Liquid:

Zirconyl chloride (ZIOC1z-8H2O) 9.0 Aluminum chlorhydoxide complex (A12(OH)5C1'2H2O) 7.0 Glycin 5,0 Fthannl 30.0 Water 4&0 Triton X-400 (stearyl dimethyl benzyl ammonium chloride) 1.0

Perfume It is to be understood that i he above compositions the r ients. o he han. he ircon m and alum salts and glycine have been added, not for their antiperspirant characteristics, but to obtain a product having properties which are desirable from a purely cosmetic aspect. Also, if desired, various bacteriostatic, germicidal and/or. deodorizing agents may be added in the preparation of. these anti-perspirant cosmetic preparations. Typical of such additives are hexachlorophene (2,2'-dihydroxy-3,5,6-3 ,5,6-hexachlorodiphenyl' methme) or the quaternary ammonium salts such as Hyamine 1622 (para diisobutyl phenoxy ethoxy ethyl dimethyl benzyl ammonium chloride mono-hydrate). The use of these and other additives is optional and while contemplated in the commercial practice ofthe invention is not claimed as essential to the anti-perspirant function of the compositions.

In preferred compositions of my invention the concentration of the water-soluble salt of the zirconium or hafnium is from about 3% to about 30% by weight and the concentration-of the basic aluminum compound from about.2% to about-20% by weight, all-on an anhydrous basis. Optimum results are achieved when the atomic ratio of aluminum to zirconium or hafnium is within the range from about 3:1 and-2:1 and when the concentration of zirconium or hafnium salt-is from about 4% to about 20%; and the concentration of the basic aluminum compound is from about 4% to about 15%, all concentrations being expressed by weight on an anhydrous basis. In all cases, however, the proportions of all the constituents of my cosmetic preparations should be so related that the pH of the composition is in the range from about 3 to about 5 and preferably in the range from about3.5 to about 4.5.

The anti-perspirant compositions. of, my invention are characterized by a pH which rises to an equilibriumvalue as the composition ages. I have foundthat the equilibrium pH value is normally reached within about one.

weeks time. Thus, an. anti-perspirant solution comprising 8.0% zirconyl chloride octahydrate, 7.0% aluminum chlorhydroxide complex, 12.0% glycine and;73.0%.water had a pH of 3.9 after; aging for 24 hours .and on further aging reached anv equilibrium pH of 4.3., An anti.- perspirant solution comprising 8.0% zirconyl chloride octahydrate, 7.()%- aluminum chlorhydroxide complex, 2.5% glycine and 82.5% water exhibited a pH of 3.4 after 24 hoursv and reached an equilibrium pH of 3.8. The pH of these solutions immediately after preparation was probably. slightly lower than the pH value after the 24 aging hour period but such small change as might be expected inthat length of time is of little consequence. In fact, the pH values to be given consideration on a practical basis would be the equilibrium pH values and wherever herein pH values are given for any compositions, the values have been determined after the particular compositions have reached an equilibrium pH.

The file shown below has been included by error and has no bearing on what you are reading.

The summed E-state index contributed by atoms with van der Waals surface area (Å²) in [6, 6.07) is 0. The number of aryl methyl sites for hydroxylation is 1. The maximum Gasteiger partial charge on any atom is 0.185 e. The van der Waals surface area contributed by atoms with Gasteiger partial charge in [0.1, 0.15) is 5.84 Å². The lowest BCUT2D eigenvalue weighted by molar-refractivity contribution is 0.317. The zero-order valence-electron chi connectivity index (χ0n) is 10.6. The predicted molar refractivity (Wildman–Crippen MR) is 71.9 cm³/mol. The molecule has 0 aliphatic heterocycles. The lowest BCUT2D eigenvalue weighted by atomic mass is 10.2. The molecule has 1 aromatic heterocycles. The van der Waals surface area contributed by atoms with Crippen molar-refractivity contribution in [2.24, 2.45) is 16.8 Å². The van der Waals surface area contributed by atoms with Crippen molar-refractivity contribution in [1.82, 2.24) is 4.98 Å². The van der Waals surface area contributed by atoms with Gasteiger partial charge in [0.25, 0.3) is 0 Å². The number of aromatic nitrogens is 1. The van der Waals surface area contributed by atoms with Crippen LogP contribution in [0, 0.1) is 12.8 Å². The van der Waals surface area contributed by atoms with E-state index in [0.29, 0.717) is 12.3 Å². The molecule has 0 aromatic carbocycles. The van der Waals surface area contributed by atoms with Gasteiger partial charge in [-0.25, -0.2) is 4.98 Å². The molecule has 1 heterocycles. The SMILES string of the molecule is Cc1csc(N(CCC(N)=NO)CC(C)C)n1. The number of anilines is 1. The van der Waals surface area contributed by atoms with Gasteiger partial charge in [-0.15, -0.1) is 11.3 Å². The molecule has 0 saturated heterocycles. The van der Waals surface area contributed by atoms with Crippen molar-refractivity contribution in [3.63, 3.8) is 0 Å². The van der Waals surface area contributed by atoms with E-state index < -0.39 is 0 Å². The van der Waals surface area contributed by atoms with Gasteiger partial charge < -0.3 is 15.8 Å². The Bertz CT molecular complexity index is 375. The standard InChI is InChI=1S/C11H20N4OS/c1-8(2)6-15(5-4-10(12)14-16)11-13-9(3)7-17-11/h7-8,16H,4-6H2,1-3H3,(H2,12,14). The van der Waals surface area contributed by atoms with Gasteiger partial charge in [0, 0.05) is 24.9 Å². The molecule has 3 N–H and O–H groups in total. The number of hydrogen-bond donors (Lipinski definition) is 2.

In the following examples, which are by way of illustration only, the efficacy of the various anti-perspirant compounds was determined as follows.

The backs of human subjects were washed with soap and water and a number of cotton disks, about 1 /2 inches in diameter, were placed on the back. Each disk was then saturated with a solution of the anti-perspirant to be tested. The saturated patches were left in place for five minutes, then removed and each test area was blotted. dry with a towel.

After six hours the back was coated with an indicating cream made up of sodium carbonate, phenolphthalein and an oleaginousbase, and the subject was exposed toan environment of heat and high humidity to induce sweating. This indicating cream turns a bright red wherever a droplet. of perspiration appears. Thus, in areas where effective anti-perspirants had been applied only a few drops of perspiration appeared, the resultant 6 few bright red droplets, contrasting. these areas with: the surrounding untreated areas, which showed. a igh. pro portion of the red droplets.